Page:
Whether new inventive formulations of old active ingredients justify SPC protection is a contentious issue. From the perspective of a simple, transparent and easily applied system, having to investigate the formulations in earlier marketing authorisations adds complexity, arguably more so than having to check the indications in earlier marketing authorisations (as required following Neurim). However, from a policy perspective, it is unclear why inventive new formulations should not be deemed worthy of SPC protection.
Amending SPC term to correct marketing authorisation date
In C-492/16 (Incyte) the ECJ confirmed that patent offices must allow appeals to rectify SPC duration, following Seattle Genetics (C 471/14), where the ECJ held that the date the decision to grant the first marketing authorisation was notified to the marketing authorisation applicant should be used to calculate SPC duration, not the date that the marketing authorisation was actually granted.
Since there have been inconsistent approaches across Europe as to whether national patent offices would amend SPC terms to reflect Seattle Genetics, this ECJ decision provides clarity for SPC owners.
The European Commission is consulting on the SPC system, particularly in relation to creating a unitary European SPC and a proposed waiver for generic manufacturing during the SPC term. The outcome of the consultation is awaited with some trepidation from those within the industry. There is concern that any re-negotiation of the SPC Regulation at this stage may serve to introduce additional uncertainty rather than improve clarity. However, the creation of a unitary European SPC would greatly assist in simplifying the SPC system, particularly in the context of the intended creation of a unitary patent and unified patent court. Since the implementation of this new European patent system continues to suffer setbacks, there may yet be an opportunity to resolve the issues surrounding the grant of a unitary SPC before the new system comes into effect.
Penny Gilbert assisted in the preparation of this chapter.
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Peter Damerell is a partner of Powell Gilbert LLP, a London-based specialist IP law firm. He specialises in IP litigation, advising clients on disputes across a diverse range of technologies, including pharmaceutical products and formulations, biotechnology and medical devices. He has extensive experience in handling complex and high-value patent litigation before the UK courts, as well as in formulating and coordinating multi-jurisdictional patent litigation strategies. Mr Damerell’s scientific background provides him with a firm understanding of technical issues. He has particular experience in providing freedom-to-operate advice to pharmaceutical companies in relation to patent matters and advising on SPC filing strategies, notably where such applications are contested.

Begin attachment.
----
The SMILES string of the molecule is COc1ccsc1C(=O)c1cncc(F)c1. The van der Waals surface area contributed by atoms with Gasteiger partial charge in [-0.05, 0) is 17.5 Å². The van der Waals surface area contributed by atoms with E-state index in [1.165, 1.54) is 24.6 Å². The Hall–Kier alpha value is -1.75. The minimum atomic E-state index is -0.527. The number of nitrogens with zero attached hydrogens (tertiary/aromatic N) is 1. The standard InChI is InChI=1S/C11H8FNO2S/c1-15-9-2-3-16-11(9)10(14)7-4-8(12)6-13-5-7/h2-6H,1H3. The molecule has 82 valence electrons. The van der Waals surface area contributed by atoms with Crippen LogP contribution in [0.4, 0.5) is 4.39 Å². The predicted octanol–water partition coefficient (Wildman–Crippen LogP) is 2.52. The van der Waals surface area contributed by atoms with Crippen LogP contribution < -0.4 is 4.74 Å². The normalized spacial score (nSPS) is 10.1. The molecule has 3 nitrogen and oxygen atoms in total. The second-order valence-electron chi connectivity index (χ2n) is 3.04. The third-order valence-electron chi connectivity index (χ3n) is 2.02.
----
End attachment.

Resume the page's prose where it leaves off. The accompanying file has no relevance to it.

Ayesha Raghib is an associate at Powell Gilbert LLP, a London-based specialist IP law firm. She advises on European medicines regulatory law and IP law. Dr Raghib obtained a PhD in pharmacology from University College London and has also worked as a research scientist in pharmacology and molecular biology in the United States and United Kingdom. Her scientific background enables her to understand complex technical issues readily. She has also gained valuable commercial experience having worked in the pharmaceutical and biotech industry as a research scientist and lawyer.
William Hillson is an associate at Powell Gilbert LLP, a London-based specialist IP law firm. He has worked on a range of contentious IP matters. Dr Hillson obtained a BSc in biochemistry from the University of Birmingham, including one year of study at the University of Montpellier, France, and a DPhil in molecular pathology from the University of Oxford following research in the field of immunology and vaccine design.
His experience includes multi-jurisdictional patent litigation in the life sciences sector, including patent and SPC validity and infringement analysis, litigation strategy in light of patent lifecycle management, preliminary injunctions and coordinating the activities of local counsel across Europe.